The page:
Snow mold infects turf grass.
 
A genetic map being developed by scientists at WSU in collaboration with scientists at Japan’s National Agricultural Research Center on the northern island of Hokkaido may speed development of wheat varieties that are more resistant to snow mold.
Snow mold is a fungus-caused disease of wheat and other grasses. It’s prevalent in areas that have early snow and significant prolonged snow cover on ground that has not frozen. In Washington, that includes about 200,000 acres of winter wheat in Chelan, Douglas, Okanogan, Lincoln and Stevens counties.
The fungus destroys the leaves and crown beneath the snow, commonly reducing yields between 20 and 40 percent. Fungicides are not cost effective. Improving genetic resistance is regarded as the best option.
Tim Murray, WSU professor of plant pathology, and Zenta Nishio, a wheat researcher with the NARCH, are testing genetic lines for snow mold resistance in growth chambers on the WSU campus where winter conditions can be simulated year-round.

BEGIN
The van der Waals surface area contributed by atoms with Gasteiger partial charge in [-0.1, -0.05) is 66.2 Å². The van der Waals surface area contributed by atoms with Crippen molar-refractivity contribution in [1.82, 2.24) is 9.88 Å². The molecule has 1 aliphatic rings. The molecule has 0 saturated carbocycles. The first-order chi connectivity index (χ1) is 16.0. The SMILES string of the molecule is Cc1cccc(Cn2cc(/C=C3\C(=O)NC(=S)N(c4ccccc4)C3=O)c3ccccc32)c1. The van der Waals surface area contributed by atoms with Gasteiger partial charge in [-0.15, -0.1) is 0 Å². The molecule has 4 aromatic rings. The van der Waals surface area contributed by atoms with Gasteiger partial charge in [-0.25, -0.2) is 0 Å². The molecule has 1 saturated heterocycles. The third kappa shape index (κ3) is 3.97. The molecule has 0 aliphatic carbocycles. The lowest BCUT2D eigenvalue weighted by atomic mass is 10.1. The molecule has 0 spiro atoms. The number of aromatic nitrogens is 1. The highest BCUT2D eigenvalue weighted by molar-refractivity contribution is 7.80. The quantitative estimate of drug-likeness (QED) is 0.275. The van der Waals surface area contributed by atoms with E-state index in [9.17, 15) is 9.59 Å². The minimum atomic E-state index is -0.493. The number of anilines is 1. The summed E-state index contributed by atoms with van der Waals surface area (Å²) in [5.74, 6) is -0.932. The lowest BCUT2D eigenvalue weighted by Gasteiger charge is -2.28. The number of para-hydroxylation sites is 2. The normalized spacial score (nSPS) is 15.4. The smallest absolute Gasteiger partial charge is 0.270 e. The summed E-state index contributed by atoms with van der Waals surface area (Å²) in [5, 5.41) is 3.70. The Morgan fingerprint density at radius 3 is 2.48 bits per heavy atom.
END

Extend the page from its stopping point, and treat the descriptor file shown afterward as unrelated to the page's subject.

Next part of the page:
Nishio has developed a set of PCR primers that are being used in the lab to assess snow mold resistance. PCR is a laboratory technique that allows scientists to detect DNA-specific sequences of an organism’s genes.
The scientists have evaluated 100 progeny lines from a cross of highly resistant wheat from Switzerland and very susceptible wheat from the Netherlands. They are developing a genetic map that should allow breeders to use marker-assisted selection to identify resistant plants more quickly than with field or growth-chamber testing.
Varieties with improved resistance to snow mold will have improved yield potential, thus providing growers with a greater selection of adapted, high-yielding, snow-mold resistant varieties from which to choose. 
 
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